Related to the above is the assumption that all inputs have a price that relates to the marginal value of the input (i.e. the additional value of output given the use of an additional unit of the input). Price is essentially a mechanism for allocating inputs to their most productive use. If the price is incorrect, then the input is either overused if the price is too low, or not used enough if the price is too high. This is particularly relevant for fisheries, as will be discussed below, as a key input into the production process - access to the fish stock - has a zero price.
Of importance also for this discussion is the assumption of free mobility of resources for the existence of perfectly competitive markets. This condition assumes that all resources can move to their best use or highest bidder. That is, each resource can easily move into or out of the marketplace in response to their price signals. Labour, which is assumed to be of uniform quality and skill levels, can move between employment opportunities geographically with no retraining. Also, inputs in the production process are not monopolized by an owner or by a producer. In addition, firms or capital investment can enter or leave the marketplace without difficulty (i.e. capital is malleable).
Freely mobile does not mean that costs do not exist. Individuals cannot become farmers without paying a fair price for the land on which they grow their crops or the acquisition of new skills.
Freely mobile does mean that existing firms can withhold production or new firms can begin production by purchasing the land, labour and capital needed to enter the industry. One requirement underlying the free mobility of resources condition is the existence of clearly defined and enforceable individual property rights for goods and services. Without strong property rights, resources cannot be transferred between economic entities.
If these conditions hold at the long-term equilibrium (and when economic efficiency means that profits will be maximized by individual entities as well as for the marketplace as a whole), the marketplace will allocate inputs and outputs efficiently. In the long term, all inputs and outputs are variable and can be adjusted by economic agents to their best use, which means use by the highest bidder for that resource.
These conditions can still hold in the short term, where one or more inputs or outputs are fixed and cannot be adjusted to their best use or use by the highest bidder, but profits will not be maximized. As a result of this fixed input or output in the short term, insufficient or excess capacity can exist in the market. In the long term, the fixed input or output is variable. The economic agent or entity can adjust its use of inputs or production of outputs to maximize profits at both the individual and aggregate levels in the market.
In general, excess capacity may be defined as the difference between what a production facility could produce if fully utilized and what is actually produced by the owners, given the prices of inputs and outputs. Excess capacity is a common phenomenon in all types of industries at different points in time.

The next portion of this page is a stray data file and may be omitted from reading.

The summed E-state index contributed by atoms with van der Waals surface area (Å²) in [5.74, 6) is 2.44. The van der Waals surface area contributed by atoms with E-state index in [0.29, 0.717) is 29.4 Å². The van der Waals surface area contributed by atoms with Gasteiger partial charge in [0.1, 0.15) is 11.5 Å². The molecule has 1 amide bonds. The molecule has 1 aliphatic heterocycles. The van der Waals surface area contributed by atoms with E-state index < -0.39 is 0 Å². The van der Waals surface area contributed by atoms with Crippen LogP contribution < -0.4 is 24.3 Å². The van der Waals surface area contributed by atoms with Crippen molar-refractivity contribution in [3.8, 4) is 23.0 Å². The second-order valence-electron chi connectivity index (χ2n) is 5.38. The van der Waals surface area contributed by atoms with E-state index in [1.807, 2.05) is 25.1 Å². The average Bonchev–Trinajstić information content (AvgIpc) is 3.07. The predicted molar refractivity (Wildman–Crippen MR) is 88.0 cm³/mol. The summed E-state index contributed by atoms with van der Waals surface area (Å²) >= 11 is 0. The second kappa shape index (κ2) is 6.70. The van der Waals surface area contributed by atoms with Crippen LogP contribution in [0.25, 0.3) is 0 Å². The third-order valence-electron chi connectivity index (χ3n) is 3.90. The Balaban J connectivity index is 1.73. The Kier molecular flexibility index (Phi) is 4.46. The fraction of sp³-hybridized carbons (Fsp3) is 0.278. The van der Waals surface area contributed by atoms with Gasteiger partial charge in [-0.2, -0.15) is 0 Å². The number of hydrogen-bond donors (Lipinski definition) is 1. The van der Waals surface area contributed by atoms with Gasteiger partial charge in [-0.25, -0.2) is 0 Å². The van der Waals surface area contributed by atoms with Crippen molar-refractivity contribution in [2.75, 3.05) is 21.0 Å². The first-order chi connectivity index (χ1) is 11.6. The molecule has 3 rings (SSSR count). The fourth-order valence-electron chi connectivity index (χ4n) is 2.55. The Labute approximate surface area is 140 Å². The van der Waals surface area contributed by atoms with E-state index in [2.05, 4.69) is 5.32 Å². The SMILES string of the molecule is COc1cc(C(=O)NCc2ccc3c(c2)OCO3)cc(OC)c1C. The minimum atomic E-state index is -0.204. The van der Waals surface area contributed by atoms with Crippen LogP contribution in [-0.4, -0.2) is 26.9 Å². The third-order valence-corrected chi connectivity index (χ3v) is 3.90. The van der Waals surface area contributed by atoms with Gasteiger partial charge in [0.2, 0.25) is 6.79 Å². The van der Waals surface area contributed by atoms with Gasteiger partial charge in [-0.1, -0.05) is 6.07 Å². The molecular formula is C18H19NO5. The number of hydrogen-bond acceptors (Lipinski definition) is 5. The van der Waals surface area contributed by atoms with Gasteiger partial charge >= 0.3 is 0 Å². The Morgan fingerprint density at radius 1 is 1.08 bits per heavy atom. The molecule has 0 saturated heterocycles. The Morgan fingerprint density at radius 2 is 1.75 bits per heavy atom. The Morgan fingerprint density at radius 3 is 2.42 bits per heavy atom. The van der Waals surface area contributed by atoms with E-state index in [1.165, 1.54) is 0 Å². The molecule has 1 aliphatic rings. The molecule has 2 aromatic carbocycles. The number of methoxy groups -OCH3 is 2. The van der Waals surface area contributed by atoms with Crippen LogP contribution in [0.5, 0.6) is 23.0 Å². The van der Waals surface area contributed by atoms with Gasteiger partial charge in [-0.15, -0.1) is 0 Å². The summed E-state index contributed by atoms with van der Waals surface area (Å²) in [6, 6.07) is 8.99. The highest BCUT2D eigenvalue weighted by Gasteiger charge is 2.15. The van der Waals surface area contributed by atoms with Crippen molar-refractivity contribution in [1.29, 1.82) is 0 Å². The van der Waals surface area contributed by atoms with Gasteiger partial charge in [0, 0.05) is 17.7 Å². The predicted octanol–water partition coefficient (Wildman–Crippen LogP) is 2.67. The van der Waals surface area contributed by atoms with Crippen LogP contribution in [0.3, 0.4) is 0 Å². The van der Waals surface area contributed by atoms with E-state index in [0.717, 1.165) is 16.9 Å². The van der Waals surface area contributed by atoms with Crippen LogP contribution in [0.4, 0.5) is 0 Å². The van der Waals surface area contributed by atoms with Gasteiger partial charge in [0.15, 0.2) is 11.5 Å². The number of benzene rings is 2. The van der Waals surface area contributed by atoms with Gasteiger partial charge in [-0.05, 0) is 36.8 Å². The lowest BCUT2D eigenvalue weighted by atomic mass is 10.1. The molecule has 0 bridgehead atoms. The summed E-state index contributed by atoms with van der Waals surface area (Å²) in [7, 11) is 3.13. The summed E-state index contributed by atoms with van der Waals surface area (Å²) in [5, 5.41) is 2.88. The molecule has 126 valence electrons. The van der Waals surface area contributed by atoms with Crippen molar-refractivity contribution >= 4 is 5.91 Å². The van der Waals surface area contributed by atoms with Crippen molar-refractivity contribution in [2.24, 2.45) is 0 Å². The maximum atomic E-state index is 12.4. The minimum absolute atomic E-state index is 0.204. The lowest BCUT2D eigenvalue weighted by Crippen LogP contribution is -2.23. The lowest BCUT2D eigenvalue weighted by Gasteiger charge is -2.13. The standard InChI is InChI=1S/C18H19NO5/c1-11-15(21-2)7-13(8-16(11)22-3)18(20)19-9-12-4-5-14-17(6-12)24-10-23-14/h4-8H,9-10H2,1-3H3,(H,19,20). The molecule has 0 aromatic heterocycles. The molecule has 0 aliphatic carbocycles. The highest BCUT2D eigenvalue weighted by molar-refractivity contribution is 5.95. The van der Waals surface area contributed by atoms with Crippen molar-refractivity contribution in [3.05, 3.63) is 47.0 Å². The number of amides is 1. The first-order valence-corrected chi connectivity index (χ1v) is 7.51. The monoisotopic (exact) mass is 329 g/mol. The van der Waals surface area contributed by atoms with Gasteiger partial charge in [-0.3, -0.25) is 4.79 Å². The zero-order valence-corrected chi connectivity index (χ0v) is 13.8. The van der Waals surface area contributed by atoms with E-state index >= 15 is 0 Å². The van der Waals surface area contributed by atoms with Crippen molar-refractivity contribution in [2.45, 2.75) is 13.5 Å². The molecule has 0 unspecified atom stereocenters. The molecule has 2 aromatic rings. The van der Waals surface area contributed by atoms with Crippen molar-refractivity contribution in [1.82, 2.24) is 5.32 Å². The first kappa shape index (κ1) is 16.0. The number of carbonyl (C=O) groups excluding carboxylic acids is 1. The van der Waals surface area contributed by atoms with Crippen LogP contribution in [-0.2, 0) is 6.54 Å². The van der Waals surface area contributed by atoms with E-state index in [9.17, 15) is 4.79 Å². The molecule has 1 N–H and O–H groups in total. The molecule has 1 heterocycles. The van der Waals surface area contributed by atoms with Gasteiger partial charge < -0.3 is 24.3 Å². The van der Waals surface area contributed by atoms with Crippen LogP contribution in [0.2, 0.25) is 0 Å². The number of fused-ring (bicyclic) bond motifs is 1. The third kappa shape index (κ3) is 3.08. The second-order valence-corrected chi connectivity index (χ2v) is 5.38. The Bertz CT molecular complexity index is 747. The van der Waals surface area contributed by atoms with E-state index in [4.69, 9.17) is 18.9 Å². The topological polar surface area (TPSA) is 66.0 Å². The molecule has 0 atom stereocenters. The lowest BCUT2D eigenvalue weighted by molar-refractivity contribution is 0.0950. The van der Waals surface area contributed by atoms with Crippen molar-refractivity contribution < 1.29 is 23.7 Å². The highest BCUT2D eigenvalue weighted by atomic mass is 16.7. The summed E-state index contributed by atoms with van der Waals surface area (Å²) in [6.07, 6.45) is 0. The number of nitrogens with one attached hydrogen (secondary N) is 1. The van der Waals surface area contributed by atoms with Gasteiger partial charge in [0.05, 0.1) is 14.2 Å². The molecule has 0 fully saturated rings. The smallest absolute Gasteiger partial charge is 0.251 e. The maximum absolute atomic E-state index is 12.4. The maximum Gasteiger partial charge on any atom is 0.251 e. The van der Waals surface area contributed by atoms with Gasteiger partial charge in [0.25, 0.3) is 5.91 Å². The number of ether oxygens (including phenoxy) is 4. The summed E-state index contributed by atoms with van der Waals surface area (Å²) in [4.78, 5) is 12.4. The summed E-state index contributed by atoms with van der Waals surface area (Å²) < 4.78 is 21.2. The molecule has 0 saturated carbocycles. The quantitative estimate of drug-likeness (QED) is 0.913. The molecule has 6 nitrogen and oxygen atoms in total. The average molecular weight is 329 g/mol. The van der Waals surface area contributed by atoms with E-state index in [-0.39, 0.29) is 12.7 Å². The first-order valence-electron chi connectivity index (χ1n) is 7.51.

For example, a tilapia farm would be constructed by its owners to produce a level of output that, given the price of tilapia, would maximize the owners revenue while minimizing operating costs, given the price of feed, tilapia fry, electricity, labour, and any other inputs used in the production process. If the cost of feed increased over time, the farmer would respond by reducing production because operating costs usually decline faster than revenues when production drops. While the lower level of production is efficient given the prevailing input prices, profits are lower as a consequence of the cost of maintaining the fixed assets (e.g. the tanks). The farm is producing less than it is technically capable of producing (i.e. excess capacity exists).
In the long term, the fish farmer will increase their profits for this new level of output by replacing the tanks with either smaller, or fewer tanks, resulting in lower fixed costs and hence lower production costs. Excess capacity will not exist given this new structure. Thus, in this case, excess capacity is considered to be a short-term problem that is self-correcting because of the financial incentives that the market creates for owners of the firm.
In marine capture fisheries, market induced excess capacity would also be expected to be self-correcting over time, assuming the change in market conditions persisted (and were expected to continue to persist). Indeed, as will be discussed in detail later, increasing the cost of fishing has been proposed as one solution to the problem of overcapacity. However, as discussed earlier, not all excess capacity is a direct result of changes in market conditions. For example, excess capacity can result from restrictions on season length. In such cases, purchasing a smaller vessel would be of no benefit, as the season length is beyond the control of the fisher. Instead, the incentive is to purchase a larger vessel so that catch can be increased over the limited season. In such cases, the excess capacity is indicative of overcapacity, while the incentives developed as a result of the management policy are likely to lead to increased overcapacity.